“With the waterjet inhouse, we cut sheet metal and all types of other material—wood, acrylic, stone—and we recently cut some bronze,” says Esenwein. “We can cut what we couldn’t with a plasma or laser cutting machine. Speaking to the diversity of work in this shop, we are working on Type 5052 aluminum sheet right now, with Type 1077 structural steel right beside it...switching from sheet metal to structural-steel fabrication. We can cut anything we have in here with the waterjet machine, to 12 in. thick.”
On top of that, to maximize material usage, Diversified Metal Fabrication takes advantage of the machine’s ability to space only 1⁄8 to 3⁄16 in. between cut parts, according to Esenwein, who notes that water usage is minimal as well, totaling only about 8 to 10 gal./min based on the application.
Company officials cite several projects that have benefitted from inclusion of waterjet cutting technology. A complex current project involves replacement of trash rakes for a water-district customer.
“Part of the complexity is custom-building new rake heads,” explains Chimerofsky. “This involves stainless steel and bronze pieces of various sizes and thicknesses. We cut all of those on the waterjet machine and then assemble.”
Adds Esenwein: “The customer sent us drawings and we detailed them out, with the customer requiring very tight tolerances. The waterjet machine really comes into play here because it cuts all of those parts to the tolerances needed, which couldn’t be done on a plasma cutting machine.”
The benefits of waterjet cutting for Diversified Metal Fabrication extend to assembly as well, due to eased fit-up of cut parts.
“The waterjet machine is very precise, which helps us in fabrication and speeds assembly,” Esenwein says. “And, we don’t have to mess with a grinder for the finish. The parts don’t have a burr coming off of the waterjet, so they can move directly to build.”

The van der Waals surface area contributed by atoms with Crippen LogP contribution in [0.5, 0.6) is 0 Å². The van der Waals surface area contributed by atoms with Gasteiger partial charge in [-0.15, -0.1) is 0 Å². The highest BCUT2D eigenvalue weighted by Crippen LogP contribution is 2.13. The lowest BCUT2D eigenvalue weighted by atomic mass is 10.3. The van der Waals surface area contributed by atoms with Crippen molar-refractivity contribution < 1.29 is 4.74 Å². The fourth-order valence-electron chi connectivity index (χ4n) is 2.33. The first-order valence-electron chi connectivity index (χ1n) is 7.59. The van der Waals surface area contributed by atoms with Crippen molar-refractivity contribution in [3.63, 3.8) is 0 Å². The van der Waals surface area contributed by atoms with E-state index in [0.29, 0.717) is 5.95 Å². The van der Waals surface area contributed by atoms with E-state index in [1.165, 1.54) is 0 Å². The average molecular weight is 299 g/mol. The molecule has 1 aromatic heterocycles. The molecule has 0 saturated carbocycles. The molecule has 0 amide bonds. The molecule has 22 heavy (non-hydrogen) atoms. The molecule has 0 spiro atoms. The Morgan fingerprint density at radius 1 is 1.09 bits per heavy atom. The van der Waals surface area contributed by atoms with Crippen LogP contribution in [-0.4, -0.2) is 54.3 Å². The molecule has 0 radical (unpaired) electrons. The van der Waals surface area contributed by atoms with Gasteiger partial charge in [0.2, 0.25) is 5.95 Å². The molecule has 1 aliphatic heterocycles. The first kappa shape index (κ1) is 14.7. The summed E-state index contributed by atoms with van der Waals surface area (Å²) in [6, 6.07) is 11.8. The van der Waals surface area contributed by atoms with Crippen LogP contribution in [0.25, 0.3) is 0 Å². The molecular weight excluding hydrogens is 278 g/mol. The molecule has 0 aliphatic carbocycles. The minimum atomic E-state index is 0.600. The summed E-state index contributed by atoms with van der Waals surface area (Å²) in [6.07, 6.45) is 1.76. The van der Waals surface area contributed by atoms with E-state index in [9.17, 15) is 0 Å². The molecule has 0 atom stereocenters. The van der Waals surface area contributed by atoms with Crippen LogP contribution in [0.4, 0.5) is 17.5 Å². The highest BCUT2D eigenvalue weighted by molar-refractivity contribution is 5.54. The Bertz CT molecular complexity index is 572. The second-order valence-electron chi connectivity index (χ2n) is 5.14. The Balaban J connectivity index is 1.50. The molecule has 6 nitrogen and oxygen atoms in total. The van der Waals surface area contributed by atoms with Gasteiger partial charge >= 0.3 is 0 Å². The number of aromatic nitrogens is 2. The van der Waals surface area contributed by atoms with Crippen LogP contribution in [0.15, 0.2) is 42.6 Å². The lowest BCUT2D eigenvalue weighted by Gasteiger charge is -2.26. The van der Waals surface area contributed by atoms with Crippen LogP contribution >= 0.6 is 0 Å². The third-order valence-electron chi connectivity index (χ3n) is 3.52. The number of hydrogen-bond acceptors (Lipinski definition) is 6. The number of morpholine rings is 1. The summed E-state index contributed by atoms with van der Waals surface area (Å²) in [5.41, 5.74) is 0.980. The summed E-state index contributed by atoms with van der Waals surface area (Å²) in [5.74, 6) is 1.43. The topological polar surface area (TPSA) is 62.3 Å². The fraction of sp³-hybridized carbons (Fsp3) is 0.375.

Knowledge Gained Each Day
Upon installation, to reap the full benefits of this technology, a group from Diversified Metal Fabrication traveled to Flow for training in cutting machine operation and programming and has been gaining knowledge ever since.
“While not intense, there is a learning curve for this technology,” says Esenwein. “Even now we’re learning things on that machine every day. If a customer just sends a photograph of a part, we can cut it on the waterjet. All of the drawing, programming, nesting—it’s all done right here in our one-stop shop. And, if we can’t, Flow provides us with excellent support. We’ll pass it along and Flow will set it up and run it and figure out the problems. Flow runs machines all day and has experience working with different materials, different abrasives and different pressures.”
With its expertise in waterjet cutting increasing day by day, the company has no problem keeping the machine occupied and operating to the company’s stated standards.
“We have a core philosophy at Diversified Metal Fabrication,” concludes Chimerofsky, “where we believe in finding the best tools out there and using them in our shop to achieve the best quality.” MF
View Glossary of Metalforming Terms
See also: Flow International Corp.
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Monday, September 14, 2020